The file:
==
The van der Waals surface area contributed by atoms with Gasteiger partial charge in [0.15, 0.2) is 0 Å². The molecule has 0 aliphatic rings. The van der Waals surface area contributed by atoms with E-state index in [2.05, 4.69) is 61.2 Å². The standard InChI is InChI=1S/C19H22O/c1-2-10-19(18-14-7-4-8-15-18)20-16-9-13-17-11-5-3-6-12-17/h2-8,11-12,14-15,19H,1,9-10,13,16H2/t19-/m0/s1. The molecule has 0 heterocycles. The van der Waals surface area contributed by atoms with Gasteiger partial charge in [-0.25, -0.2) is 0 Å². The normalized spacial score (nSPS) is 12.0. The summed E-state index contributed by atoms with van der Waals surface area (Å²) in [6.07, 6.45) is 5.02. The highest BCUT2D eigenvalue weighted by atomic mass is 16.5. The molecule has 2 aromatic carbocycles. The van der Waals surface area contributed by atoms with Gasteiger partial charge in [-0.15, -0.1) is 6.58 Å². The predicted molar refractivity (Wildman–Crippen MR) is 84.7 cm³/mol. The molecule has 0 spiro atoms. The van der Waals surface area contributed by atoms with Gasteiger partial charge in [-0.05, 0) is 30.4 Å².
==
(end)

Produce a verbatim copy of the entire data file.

The van der Waals surface area contributed by atoms with Gasteiger partial charge in [0.15, 0.2) is 0 Å². The molecule has 0 aliphatic rings. The van der Waals surface area contributed by atoms with E-state index in [2.05, 4.69) is 61.2 Å². The standard InChI is InChI=1S/C19H22O/c1-2-10-19(18-14-7-4-8-15-18)20-16-9-13-17-11-5-3-6-12-17/h2-8,11-12,14-15,19H,1,9-10,13,16H2/t19-/m0/s1. The molecule has 0 heterocycles. The van der Waals surface area contributed by atoms with Gasteiger partial charge in [-0.25, -0.2) is 0 Å². The normalized spacial score (nSPS) is 12.0. The summed E-state index contributed by atoms with van der Waals surface area (Å²) in [6.07, 6.45) is 5.02. The highest BCUT2D eigenvalue weighted by atomic mass is 16.5. The molecule has 2 aromatic carbocycles. The van der Waals surface area contributed by atoms with Gasteiger partial charge in [-0.15, -0.1) is 6.58 Å². The predicted molar refractivity (Wildman–Crippen MR) is 84.7 cm³/mol. The molecule has 0 spiro atoms. The van der Waals surface area contributed by atoms with Gasteiger partial charge in [-0.05, 0) is 30.4 Å².